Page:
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TitleAntimicrobial activity of honeybee plant-derived products
Author(s)Kačániová, Miroslava
Almeida Aguiar, Cristina
KeywordsAntibacterial activity
Antifungal activity
Antiviral activity
Pathogenic microorganisms
Peroxidase activity
Phenolic compounds
Issue date2016
PublisherBentham Science Publishers
CitationKačániová M, Almeida-Aguiar C (2016) Antimicrobial activity of honeybee plant-derived products. In Cardoso SM & Silva AMS (Eds) Chemistry, Biology and Potential Applications of Honeybee Plant-Derived Products, Vol 1, Chapter 11, pp 388-435. Bentham Science Publishers – Sharjah, UAE. ISBN (eBook): 978-1-68108-237-0 ISBN (Print): 978-1-68108-238-7 © 2016, Bentham eBooks imprint.
Abstract(s)Bee products have always been used as foods and/or as therapeutic agents against a number of diseases in alternative medicine since almost immemorial times. The millennial track record of the health and nutritional benefits of such natural bee products is being supported more recently by scientific research. The antimicrobial activity of bee products is considered one of its widespread and most important bioactivities, and highlights the potential of these natural products as promising antimicrobial agents for clinical and biotechnological applications. Honey and propolis fulfill all the criteria of ideal candidates for treatment of non-healing wounds and other diseases caused by microorganisms. These natural products find application against resistant pathogenic microorganisms without the risk of antimicrobial resistance acquisition and prevent the formation or distortion of biofilms. Honey is regarded as a pure natural and functional product of high nutritional value. Honey factors that contribute to its antimicrobial activity are diverse but researchers consider both the high sugar concentration and low pH as well as the presence of hydrogen peroxide, methylglyoxal and bee defensin-1 (an antimicrobial peptide) as the most relevant in different honeys. Propolis is a sticky resin produced by bees, especially from coniferous, having plantderived and bee-released compounds, but with a chemical composition difficult to standardize due to its dependence on vegetation, season and environmental conditions at the collection site. The mechanism of propolis antimicrobial activity is complex, probably relying in a synergistic activity between different phenolic compounds such as flavonoids and phenolic acids along with other components. Pollen is a source of phytochemicals and nutrients, extremely rich in carotenoids, flavonoids and phytosterols. Although less studied for this bioactivity, bee pollen has also been proven to possess antimicrobial activity.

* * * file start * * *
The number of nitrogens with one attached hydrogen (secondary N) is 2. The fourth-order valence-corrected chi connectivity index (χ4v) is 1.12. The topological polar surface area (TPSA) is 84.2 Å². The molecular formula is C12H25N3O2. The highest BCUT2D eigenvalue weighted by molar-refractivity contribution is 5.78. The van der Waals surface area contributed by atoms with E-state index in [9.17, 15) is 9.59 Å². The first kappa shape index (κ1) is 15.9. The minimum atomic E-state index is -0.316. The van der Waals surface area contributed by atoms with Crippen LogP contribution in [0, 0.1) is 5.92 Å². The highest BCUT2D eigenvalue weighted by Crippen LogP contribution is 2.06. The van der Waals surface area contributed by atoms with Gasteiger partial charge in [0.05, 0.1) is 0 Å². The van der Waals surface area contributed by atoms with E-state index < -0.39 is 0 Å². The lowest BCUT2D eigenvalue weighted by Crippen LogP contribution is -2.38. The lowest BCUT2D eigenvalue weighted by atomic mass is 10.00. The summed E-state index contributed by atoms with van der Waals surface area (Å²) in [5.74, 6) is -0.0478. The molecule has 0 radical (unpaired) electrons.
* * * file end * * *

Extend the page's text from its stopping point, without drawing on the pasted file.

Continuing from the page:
TypeBook part
Publisher version
AccessRestricted access (Author)
Appears in Collections:DBio - Livros e Capítulos de Livros/Books and Books Chapters

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